On land, it’s easy to see pollution. Look up, look down, look all around (whoa, we might be on to a hit song here). Anyway, pollution is everywhere. You don’t have to look hard or far to find it. But there’s another part of the earth that’s polluted that many don’t see — unless you live on a coast. It’s our oceans. And make no mistake — our oceans don’t pollute themselves — even with all the fish doing their business in them. Instead, reports suggest more than 80 percent of marine pollution comes from land-based activities. Let’s take a look at some of this disgusting stuff.

What a waste

According to experts, toxic waste is the worst type of pollution to life in the sea. Basically, toxic waste is poisonous material dumped in any ocean. It gets in the ocean through landfill leaks, dumps and mines. When toxic waste gets in the ocean, it gets in the fish in the ocean. And that fish you eat today with toxins in it could be a part of your body tomorrow. Toxins in your body can potentially lead to birth defects and damage to the central nervous system. Chemicals such as lead are prevalent in the oceans, and lead can cause damage to the brain, kidneys and reproductive systems of humans. Another toxin in the oceans is medical waste. Exposure to medical waste can potentially result in hepatitis or even AIDS. Viral and bacterial diseases are also possible. Industrial production creates toxic waste that contains heavy metals. When these metals get into water, they are often fatal to marine life.

Cry over this spill

Oil spills are often cited by the general population as a major cause of water pollution and that’s true. What percent of oil in the oceans is caused by spills? Twenty percent? Fifty percent? Eighty percent? Nope, “only” about 12 percent. Three times that amount comes running down our city drains and into our bodies of water.

Cruisin’ for a bruisin’

You’ve seen those pictures of people enjoying an ocean cruise. It looks great from on top of the water. What’s going on in the water is a different story. According to reports, a one-week adventure on a cruise ship creates more than a million gallons of grey water. Grey water is wastewater on board the ship that gets dirty from soap, detergent and other “cleaners.” And where does this water go when it’s dirty and grey? Do the companies that own these ocean liners order them to wait until they get back to port and dispose of this waste in a sanitary fashion? No, that would cost money. So the gunk goes right in the oceans they’re traveling on — and that’s all of them. On the same cruise, another 200,000 gallons of, uh, raw sewage ends up in the ocean.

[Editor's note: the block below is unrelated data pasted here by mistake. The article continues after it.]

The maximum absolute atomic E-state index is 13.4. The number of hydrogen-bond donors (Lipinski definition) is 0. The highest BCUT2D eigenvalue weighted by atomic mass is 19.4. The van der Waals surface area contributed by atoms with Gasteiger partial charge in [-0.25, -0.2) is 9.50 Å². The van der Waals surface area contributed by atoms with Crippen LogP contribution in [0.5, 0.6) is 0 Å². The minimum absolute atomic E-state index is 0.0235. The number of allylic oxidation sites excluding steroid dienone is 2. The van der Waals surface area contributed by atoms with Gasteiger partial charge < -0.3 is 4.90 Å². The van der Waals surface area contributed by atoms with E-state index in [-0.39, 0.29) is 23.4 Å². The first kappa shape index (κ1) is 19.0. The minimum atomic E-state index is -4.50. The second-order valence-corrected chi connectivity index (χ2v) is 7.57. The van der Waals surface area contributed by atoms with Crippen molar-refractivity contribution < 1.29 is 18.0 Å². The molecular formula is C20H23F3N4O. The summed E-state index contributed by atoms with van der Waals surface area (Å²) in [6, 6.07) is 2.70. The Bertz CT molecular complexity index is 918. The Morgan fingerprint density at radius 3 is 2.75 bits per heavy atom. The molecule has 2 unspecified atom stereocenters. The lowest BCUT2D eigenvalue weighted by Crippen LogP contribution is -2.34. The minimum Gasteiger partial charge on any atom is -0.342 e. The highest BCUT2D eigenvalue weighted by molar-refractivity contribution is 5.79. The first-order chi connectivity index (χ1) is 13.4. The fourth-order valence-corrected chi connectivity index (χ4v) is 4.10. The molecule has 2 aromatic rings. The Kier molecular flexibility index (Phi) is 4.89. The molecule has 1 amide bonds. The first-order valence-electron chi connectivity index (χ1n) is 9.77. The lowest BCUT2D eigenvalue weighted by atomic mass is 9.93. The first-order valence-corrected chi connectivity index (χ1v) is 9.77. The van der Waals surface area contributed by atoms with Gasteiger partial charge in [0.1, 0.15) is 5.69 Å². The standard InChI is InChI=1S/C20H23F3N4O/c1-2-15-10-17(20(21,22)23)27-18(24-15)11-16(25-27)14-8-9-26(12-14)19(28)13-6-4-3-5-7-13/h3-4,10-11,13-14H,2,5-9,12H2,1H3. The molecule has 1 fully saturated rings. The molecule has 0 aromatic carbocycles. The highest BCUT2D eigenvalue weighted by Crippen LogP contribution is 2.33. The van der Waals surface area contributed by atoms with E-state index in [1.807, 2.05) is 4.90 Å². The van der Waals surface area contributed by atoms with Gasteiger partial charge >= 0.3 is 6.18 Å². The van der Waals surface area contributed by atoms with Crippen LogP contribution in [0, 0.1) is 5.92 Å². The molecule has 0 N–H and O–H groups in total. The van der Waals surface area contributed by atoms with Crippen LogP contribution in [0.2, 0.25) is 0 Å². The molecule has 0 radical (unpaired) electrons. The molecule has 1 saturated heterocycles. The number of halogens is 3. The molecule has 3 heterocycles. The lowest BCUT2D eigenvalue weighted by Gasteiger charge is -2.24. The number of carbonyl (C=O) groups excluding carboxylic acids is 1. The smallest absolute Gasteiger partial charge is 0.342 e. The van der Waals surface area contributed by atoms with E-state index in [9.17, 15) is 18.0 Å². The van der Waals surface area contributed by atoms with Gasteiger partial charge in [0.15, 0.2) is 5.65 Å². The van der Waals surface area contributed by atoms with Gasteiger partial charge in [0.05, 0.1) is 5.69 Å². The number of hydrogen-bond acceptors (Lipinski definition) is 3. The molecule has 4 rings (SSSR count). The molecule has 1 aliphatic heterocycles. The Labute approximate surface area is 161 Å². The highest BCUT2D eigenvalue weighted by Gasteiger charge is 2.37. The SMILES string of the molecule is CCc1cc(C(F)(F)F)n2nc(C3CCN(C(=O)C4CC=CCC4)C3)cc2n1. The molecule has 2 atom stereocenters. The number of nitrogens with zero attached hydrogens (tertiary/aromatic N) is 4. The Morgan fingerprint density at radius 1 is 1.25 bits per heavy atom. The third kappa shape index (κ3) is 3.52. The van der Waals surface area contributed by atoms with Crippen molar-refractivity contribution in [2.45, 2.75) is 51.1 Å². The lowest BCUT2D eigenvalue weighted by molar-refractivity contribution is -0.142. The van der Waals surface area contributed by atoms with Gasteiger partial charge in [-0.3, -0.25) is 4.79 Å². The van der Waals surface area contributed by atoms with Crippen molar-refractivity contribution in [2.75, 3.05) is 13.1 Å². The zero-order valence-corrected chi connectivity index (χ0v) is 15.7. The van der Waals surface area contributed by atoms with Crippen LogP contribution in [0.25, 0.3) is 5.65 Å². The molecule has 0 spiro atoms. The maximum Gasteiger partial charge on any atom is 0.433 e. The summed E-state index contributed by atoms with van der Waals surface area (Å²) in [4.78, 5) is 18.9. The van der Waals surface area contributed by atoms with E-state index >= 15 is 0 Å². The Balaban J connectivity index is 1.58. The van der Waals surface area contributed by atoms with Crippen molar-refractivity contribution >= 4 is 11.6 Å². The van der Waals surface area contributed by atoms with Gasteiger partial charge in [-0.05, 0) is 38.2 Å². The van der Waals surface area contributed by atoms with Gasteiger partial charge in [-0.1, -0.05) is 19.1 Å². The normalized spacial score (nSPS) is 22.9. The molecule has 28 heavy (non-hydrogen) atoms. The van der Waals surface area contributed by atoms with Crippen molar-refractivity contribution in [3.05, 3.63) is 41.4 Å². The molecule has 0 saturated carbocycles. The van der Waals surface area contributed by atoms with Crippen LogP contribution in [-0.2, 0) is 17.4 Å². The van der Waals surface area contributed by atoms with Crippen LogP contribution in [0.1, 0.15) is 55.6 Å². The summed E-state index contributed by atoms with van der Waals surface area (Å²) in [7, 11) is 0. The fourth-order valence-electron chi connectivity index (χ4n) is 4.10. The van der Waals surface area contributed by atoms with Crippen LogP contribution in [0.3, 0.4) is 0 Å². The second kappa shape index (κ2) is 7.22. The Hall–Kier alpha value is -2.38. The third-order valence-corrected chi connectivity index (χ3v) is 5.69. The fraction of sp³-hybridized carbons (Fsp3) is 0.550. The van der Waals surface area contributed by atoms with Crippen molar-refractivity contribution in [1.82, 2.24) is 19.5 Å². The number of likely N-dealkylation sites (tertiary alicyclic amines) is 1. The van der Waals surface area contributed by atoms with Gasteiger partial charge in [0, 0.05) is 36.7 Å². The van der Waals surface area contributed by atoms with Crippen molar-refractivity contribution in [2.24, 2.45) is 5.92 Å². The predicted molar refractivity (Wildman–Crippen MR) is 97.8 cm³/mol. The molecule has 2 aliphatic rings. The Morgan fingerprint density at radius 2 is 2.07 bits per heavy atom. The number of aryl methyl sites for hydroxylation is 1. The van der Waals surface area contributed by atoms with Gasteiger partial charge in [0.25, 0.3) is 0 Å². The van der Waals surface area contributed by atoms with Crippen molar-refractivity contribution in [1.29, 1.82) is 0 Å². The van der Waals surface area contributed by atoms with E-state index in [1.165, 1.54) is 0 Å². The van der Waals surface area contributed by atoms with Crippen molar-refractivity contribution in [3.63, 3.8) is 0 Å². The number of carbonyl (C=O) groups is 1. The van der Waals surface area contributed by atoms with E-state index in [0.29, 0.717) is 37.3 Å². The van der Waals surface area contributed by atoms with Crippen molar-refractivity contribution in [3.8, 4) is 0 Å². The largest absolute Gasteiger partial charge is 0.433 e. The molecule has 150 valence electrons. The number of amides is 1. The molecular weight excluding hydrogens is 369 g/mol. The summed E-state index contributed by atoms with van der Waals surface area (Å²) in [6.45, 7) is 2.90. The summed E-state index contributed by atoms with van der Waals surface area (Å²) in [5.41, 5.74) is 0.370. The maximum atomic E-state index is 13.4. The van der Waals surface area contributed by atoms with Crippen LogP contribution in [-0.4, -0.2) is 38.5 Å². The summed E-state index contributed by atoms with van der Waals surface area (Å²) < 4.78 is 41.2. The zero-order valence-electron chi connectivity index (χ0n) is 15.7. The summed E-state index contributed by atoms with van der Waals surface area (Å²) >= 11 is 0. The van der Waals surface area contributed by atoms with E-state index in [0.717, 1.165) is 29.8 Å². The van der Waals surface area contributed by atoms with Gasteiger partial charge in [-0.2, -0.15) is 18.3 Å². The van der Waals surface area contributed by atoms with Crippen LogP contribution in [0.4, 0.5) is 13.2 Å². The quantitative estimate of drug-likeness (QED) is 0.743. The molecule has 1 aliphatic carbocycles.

Gentlemen, shut off your engines (you ladies too) …

By now you’re probably saying, “But I have nothing to do with toxic waste and oil in the ocean and I don’t go on cruises, so I’m not causing these problems.” And you’d be right. But did you know you can poison bodies of water when you drive your car? The exhaust from a driven car results in acid rain. Acid rain mixes with regular rain, and when those rain clouds head over a body of water, bad things happen. Many fish pay the ultimate price — and that doesn’t mean they end up as dinner on your plate. So save a trip or two in the car each week and see if you can walk or bike to your destination.

… and put your garbage where it belongs

Anything that goes in your garbage at home can — if not properly disposed of — end up in our bodies of water. Plastics in particular — think bags and the rings that go around six-packs of beverages — often look delicious to various forms of marine life (hey, these creatures aren’t Einsteins no matter what shows like Flipper may have suggested). Once ingested, the bags block breathing passages in the animals trying to eat them and that results in death. The plastic rings often choke the animals in a slow, agonizing death. According to studies, plastic litter causes the deaths of more than 100,000 marine creatures. And make no mistake. What goes around often comes around. Garbage strewn in the ocean often returns to shore to pollute beaches and other various vacation spots.

Closer to home

So, you might be thinking, what’s the big deal? The closest I’ll get to the ocean is looking at a picture on the Internet. Well, besides eating fish contaminated with toxins as mentioned earlier, water pollution is a problem everywhere. Studies have shown more than 50 percent of groundwater across the world isn’t fit for drinking due to pollution. When groundwater gets polluted, it leads to nasty things like cholera, typhoid and dysentery. Eight million people worldwide die each year from polluted groundwater.

Before you toss that plastic bag, before you start up that car or boat, before you go on that cruise, think of you fine-finned friends. They’ll feel better and you’ll feel better, too.

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